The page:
OP Sequence

OP: 「Wagamama de Gomakasanai de」 by The Oral Cigarettes

「渋谷転送」 (Shibutani Tensou)
“Shibutani Tensou”

Brought to us by Taniguchi Gorou and Netflix, revisions dabbles into futuristic monster hunting with its titular creatures, the revisions, coming to wreak havoc on the general population. Unlike more experimental, fascinating titles exclusive to Netflix like DEVILMAN crybaby and the anime-inspired Castlevania series, this falls into the camp of the Netflix-exclusive anime that utilize CGI less as a way to experiment with animation’s growth as a medium and more as a budget-saving option that makes sci-fi stories easier to tell in exchange for stilted and choppy animation. This comes out the most apparent with revisions as it chugs through school life scenes before reaching its bloody climax. Netflix doesn’t trust the attention spans of Americans to pay attention to a show if it’s not all just dumped on the platform at once at your marathoning convenience (hence why a laundry list of shows like Little Witch Academia, Violet Evergarden, Kakegurui, and Hi Score Girl show up on our Netflix long after they become relevant for discussion), which explains why the entire series can be found when sailing the seven seas. For simplicity’s sake, however, my main focus is on Episode 1.

The story focuses on Daisuke, the survivor of a kidnapping who was saved by a mysterious girl named Milo. Because Milo tells him that it’s his destiny to save everyone from a coming calamity, Daisuke got it in his head to act like a complete psychopath around everyone when trouble rears its head. Did somebody almost bump into you on their bike? Chase them down to beat them to a pulp. Did someone disrespect a girl around you in the slightest way? Pull them by the collar and show them what’s up. Did someone question why you have to go through such extreme lengths to defend someone’s honor to the point that it does more to cause problems than solve them? Continue to cause problems by getting ready to fight. His abrasive personality and his obsession with trouble happening are such sore spots for Chang Gai Steiner and his sister Chang Lu that they are both mutually sick of Daisuke’s delusions of grandeur in his violent tendencies. Daisuke also enjoys carrying around a pocket knife in the event that something exciting goes down, so clearly, what we’re dealing with is a far unhealthier protagonist than we initially thought. Of course, not all art needs to have automatically likable protagonists, but it does help viewers find common ground with the protagonist when they’re not cheering on an apocalypse out of the possibility of getting to save everyone just as Milo’s prophecy foretold.

Other than having people in mecha suits fighting off revisions as they continue brutally murdering Daisuke’s classmates, one of the larger draws with the series is the relationship that Daisuke and his circle of friends have with Milo, and how their fated meeting back when they were kids ties into their current predicament. After the abduction scare, Milo seems to have warned each of them of future complications to watch out for such as not to trust anyone easily or to always stay vigilant. While the revisions as entities appeared to have come from nowhere alongside the mecha suits that Milo and her army fight with, Daisuke and his friends have a deep enough connection with Milo after their first meeting that it shapes their perception of the on-going events as they happen. Whether it be Daisuke’s obsession with any signs of chaos or his friends trying to get him to stop holding Milo’s words to heart, this flashback scene would continue to affect the cast directly and indirectly through the stranglehold it has on Daisuke’s life.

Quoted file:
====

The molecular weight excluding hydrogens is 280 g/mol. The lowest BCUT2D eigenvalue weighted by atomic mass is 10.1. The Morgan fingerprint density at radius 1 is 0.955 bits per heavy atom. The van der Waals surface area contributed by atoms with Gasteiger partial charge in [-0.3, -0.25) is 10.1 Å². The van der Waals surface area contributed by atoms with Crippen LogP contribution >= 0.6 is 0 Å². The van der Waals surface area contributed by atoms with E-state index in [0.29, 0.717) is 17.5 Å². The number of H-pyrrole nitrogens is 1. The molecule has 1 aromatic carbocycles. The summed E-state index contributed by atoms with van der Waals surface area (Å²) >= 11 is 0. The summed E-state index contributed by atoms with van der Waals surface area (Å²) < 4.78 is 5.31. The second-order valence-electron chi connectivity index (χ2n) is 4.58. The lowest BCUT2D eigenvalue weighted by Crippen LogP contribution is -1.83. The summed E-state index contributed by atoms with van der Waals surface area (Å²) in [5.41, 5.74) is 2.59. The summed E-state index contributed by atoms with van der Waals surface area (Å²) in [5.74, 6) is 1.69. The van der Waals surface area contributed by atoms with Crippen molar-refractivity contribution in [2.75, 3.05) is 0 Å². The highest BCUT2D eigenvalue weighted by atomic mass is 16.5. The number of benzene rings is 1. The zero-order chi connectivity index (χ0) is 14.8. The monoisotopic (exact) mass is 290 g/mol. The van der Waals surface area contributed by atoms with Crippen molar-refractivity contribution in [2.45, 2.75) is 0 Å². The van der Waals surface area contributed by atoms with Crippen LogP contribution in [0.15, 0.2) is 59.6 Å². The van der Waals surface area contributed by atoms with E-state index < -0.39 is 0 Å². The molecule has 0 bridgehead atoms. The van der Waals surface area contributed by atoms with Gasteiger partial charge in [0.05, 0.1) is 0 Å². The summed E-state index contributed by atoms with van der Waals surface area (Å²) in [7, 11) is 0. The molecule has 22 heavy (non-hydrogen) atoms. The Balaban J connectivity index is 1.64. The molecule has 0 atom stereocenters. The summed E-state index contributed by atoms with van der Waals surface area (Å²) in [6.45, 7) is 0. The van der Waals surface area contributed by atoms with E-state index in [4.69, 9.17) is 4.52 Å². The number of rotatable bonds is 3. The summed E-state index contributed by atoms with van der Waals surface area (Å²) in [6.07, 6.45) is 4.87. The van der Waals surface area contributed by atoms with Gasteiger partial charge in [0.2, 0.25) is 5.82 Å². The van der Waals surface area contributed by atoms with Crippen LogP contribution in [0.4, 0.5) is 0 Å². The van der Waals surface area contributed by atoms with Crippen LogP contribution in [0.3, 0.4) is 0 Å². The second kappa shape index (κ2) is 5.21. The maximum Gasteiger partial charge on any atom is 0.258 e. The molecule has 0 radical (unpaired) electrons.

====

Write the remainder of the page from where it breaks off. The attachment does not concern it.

From the first episode, revisions is certainly messy and will be difficult to get invested in, whether it be for Daisuke’s personality, the awkward tonal shifts as the world is hit by a revision outbreak, or because of Netflix’s draconian policies that end up releasing TV anime right when their momentum slows down to a grinding halt. For those who venture out to watch the rest or those who wait several more months for the full release, revisions might scratch your itch for sci-fi monster battles. For others, you might just have an easier time waiting it out until it becomes convenient to watch.

ED Sequence

ED: 「Curtain Call」 by Weaver


    1. We’ll have to get used to it, next season’s Ultraman anime will be in CGI too (apparently a deliberate decisions by the joint directors). And it’ll be a Netflix mass release too.

      1. Old MAN MODE: NOPE!! i refuse to “get used to it” why should i conform and settle for a lesser quality medium?

        Screw dat! I simply wont watch it.
        And slowly but surely i will lose interest in anime… i have other hobbies

        BROOKLYN otaku
  1. My understanding is Netflix binge-releases all its shows because it’s what their subscribers pay for.

    Their market research shows majority of their members tend to bingewatch, therefore they cater to that majority per their corporate bottom line. (It’s cold, but it is a mainstream-focused Corporation.) Episodic viewers aren’t exactly their targets (that’s for Crunchyroll, Funimation etc.)

    That said, I’ve seen some Myanimelist reviews by some bingers – most said they liked it. One noted the good foreshadowings at the start which ties into later episodes, and the character growth.

  2. Only just caught up with this. At first sight it looks like they bought a job lot of character designs from Ajin, but I guess it really it doesn’t look too bad at all. Especially the crowd scenes, which can sometimes be like the canary in the coal mine when it comes to CGI quality.


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